Monday, April 13, 2009


From an AP article yesterday about the pirate incident:

... it goes some way toward dispelling the notion that a liberal Democrat with a known distaste for war -- Obama campaigned on his consistent opposition to the Iraq invasion -- doesn't have the will to call on U.S. military power.

And from today's Washington Post: may help to quell criticism leveled at Obama that he came to office as a Democratic antiwar candidate who could prove unwilling or unable to harness military might when necessary.

You know, it's not that hard to grasp Obama's attitude toward war, because he's made it clear -- in his 2002 speech against the impending Iraq War, for instance:

... I don't oppose all wars.

My grandfather signed up for a war the day after Pearl Harbor was bombed, fought in Patton's army. He saw the dead and dying across the fields of Europe; he heard the stories of fellow troops who first entered Auschwitz and Treblinka. He fought in the name of a larger freedom, part of that arsenal of democracy that triumphed over evil, and he did not fight in vain.

I don't oppose all wars.

After September 11th, after witnessing the carnage and destruction, the dust and the tears, I supported this Administrations pledge to hunt down and root out those who would slaughter innocents in the name of intolerance, and I would willingly take up arms myself to prevent such tragedy from happening again.

I don't oppose all wars.

And I know that in this crowd today, there is no shortage of patriots, or of patriotism.

What I am opposed to is a dumb war. What I am opposed to is a rash war. What I am opposed to is the cynical attempt by Richard Perles and Paul Wolfowitz and other arm-chair, weekend warriors in this Administration to shove their own ideological agendas down our throats, irrespective of the costs in lives lost and in hardships borne....

His statements on the campaign trail in 2007 and 2008 were consistent with that statement -- and while calling for an end to the Iraq War, he was bellicose in reference to Al Qaeda, as in his convention acceptance speech:

When John McCain said we could just "muddle through" in Afghanistan, I argued for more resources and more troops to finish the fight against the terrorists who actually attacked us on 9/11, and made clear that we must take out Osama bin Laden and his lieutenants if we have them in our sights. John McCain likes to say that he'll follow bin Laden to the Gates of Hell -- but he won't even go to the cave where he lives.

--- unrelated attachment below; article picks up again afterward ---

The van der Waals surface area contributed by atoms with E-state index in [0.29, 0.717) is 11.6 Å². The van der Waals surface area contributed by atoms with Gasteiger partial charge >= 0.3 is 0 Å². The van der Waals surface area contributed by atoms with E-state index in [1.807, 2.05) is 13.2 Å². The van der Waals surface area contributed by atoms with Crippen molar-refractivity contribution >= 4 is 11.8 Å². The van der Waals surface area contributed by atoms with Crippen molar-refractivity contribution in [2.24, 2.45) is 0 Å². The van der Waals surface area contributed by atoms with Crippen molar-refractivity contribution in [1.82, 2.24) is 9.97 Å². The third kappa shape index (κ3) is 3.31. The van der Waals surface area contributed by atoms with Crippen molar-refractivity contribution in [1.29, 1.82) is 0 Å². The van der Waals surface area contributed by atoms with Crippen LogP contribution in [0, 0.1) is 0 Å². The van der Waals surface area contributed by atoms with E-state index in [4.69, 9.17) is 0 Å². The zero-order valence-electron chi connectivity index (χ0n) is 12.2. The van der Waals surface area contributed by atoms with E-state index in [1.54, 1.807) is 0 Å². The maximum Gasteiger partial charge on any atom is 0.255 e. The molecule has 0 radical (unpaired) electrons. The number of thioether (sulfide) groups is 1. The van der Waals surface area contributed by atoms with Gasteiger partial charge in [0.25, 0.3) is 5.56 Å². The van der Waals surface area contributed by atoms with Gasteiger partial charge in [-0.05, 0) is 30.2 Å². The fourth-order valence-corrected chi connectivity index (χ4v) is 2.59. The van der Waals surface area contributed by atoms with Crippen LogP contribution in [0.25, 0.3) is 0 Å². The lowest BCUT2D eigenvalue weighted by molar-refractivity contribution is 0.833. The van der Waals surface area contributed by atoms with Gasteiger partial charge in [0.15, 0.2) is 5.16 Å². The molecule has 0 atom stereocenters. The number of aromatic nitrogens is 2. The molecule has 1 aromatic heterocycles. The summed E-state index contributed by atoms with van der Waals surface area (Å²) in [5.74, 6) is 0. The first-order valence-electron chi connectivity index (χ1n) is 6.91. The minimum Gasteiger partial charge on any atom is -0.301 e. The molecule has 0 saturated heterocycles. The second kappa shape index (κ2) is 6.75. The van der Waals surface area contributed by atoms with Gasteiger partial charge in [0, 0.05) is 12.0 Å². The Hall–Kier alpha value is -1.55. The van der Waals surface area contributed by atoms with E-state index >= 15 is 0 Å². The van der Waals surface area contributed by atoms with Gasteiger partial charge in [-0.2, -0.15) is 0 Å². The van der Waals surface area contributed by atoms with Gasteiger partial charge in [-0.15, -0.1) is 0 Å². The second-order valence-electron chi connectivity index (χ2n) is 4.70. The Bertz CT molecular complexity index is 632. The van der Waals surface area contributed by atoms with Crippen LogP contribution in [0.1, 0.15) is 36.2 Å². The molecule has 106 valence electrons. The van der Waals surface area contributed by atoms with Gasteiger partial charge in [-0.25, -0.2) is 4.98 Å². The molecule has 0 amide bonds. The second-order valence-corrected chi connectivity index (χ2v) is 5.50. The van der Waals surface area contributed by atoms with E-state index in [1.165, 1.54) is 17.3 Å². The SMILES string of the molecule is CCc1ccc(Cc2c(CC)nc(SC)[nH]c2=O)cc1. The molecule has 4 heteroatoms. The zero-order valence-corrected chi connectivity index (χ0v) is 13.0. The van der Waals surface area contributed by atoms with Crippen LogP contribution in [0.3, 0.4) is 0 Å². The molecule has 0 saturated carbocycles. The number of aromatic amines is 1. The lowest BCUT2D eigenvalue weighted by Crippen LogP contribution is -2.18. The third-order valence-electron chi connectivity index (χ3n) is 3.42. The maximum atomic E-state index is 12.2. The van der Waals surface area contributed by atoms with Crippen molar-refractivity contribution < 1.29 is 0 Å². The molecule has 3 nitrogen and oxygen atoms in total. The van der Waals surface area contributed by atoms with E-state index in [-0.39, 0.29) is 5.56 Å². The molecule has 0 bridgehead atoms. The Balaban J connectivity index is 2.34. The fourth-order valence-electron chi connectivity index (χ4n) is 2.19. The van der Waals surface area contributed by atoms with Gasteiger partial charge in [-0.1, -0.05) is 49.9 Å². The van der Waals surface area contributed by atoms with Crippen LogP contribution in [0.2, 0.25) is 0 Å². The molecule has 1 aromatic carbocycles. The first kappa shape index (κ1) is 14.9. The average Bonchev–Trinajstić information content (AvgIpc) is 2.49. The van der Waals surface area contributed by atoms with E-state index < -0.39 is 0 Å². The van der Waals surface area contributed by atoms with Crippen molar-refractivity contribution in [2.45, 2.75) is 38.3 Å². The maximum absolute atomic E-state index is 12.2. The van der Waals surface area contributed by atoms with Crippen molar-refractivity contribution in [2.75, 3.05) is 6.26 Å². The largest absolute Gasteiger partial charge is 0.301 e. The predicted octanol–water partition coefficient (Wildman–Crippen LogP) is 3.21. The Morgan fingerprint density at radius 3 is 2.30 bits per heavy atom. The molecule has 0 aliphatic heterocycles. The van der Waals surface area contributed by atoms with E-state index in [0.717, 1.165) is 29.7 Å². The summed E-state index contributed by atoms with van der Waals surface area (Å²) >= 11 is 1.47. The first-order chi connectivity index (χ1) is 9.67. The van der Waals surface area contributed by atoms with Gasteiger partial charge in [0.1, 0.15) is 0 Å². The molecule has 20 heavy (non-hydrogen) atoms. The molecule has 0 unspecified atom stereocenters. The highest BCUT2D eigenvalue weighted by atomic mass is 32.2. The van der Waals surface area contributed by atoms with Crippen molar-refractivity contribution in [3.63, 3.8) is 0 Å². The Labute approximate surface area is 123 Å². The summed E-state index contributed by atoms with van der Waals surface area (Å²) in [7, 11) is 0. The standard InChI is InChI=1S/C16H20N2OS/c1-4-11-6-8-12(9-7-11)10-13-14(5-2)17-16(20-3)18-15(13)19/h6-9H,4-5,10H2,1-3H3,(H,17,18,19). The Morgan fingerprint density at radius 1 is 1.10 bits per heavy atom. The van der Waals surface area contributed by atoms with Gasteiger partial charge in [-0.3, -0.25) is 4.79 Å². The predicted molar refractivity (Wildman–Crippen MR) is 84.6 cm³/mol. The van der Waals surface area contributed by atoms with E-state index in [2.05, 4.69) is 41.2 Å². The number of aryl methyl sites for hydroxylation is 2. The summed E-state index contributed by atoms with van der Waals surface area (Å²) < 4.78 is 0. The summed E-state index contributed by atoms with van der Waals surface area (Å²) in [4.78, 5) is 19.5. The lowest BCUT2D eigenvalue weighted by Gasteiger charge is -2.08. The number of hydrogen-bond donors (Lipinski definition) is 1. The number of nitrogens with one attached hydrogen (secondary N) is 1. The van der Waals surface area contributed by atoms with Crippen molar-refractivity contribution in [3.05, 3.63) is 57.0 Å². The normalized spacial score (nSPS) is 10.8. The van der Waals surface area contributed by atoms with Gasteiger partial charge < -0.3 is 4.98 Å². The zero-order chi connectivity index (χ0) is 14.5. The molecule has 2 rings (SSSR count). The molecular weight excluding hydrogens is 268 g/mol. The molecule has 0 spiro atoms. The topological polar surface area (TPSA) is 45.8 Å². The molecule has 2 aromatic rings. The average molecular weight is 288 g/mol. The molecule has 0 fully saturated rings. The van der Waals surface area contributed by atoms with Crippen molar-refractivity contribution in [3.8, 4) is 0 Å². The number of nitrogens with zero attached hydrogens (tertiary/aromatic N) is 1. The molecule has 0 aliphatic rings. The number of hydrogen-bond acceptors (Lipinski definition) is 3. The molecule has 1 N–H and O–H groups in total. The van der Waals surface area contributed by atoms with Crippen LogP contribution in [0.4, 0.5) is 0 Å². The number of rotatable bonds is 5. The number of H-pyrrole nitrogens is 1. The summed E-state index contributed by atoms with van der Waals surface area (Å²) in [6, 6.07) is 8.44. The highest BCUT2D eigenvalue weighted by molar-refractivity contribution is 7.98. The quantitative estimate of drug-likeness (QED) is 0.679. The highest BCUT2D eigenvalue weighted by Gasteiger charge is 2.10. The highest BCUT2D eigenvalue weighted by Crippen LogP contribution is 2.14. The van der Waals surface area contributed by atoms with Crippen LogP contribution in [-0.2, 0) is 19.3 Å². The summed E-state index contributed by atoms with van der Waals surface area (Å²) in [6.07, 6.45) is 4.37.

Obama is increasing the number of U.S. troops in Afghanistan, and asking for more troops from allies.

Yet he's "antiwar."

The simple formula -- "I don't oppose all wars.... What I am opposed to is a dumb war" -- makes a lot of sense to a lot of Democrats and liberals, and yet most of the right (and some in the center) willfully refuse to acknowledge even the theoretical existence of this point of view.

This isn't the nouveau separation from reality among right-wingers -- you know, Obama's a foreign-born Muslim fascist/socialist/one worlder who deliberately wants to destroy the economy to accrue power while banning capitalism, the dollar, religion, private ownership of guns, etc. No, this is old-school: it's an inability to process reality that dates back to the Bush era.

During the Bush years, it was impossible to get a right-winger to grasp the notion that you might oppose the Iraq War but still believe people who are trying to do Americans harm -- say, Al Qaeda -- should be the targets of military force. Bush fans just would not process that idea. To them, either you accepted every detail of Bush foreign policy (the Iraq invasion, torture, warrantless wiretapping, no due process of any kind for "enemy combatants," etc., etc.) or you were a full-blown pacifist, if not a conscious collaborator with the enemy.

In a debate on those policies conducted by grown-ups, the supporters of Bush would have said, "Yes, I know you oppose terrorists attacks against America and U.S. interests, but you disagree with specific ways Bush thinks we need to proceed. Sorry, but I think you're really wrong to criticize those Bush tactics."

But we never, ever heard that. There were Bushies and then there were surrender monkeys.

Please, folks -- take the love beads off your mental image of Barack Obama (and a lot of his supporters, including me). This was the right time to use force, so Obama approved the use of force. No surprise there.

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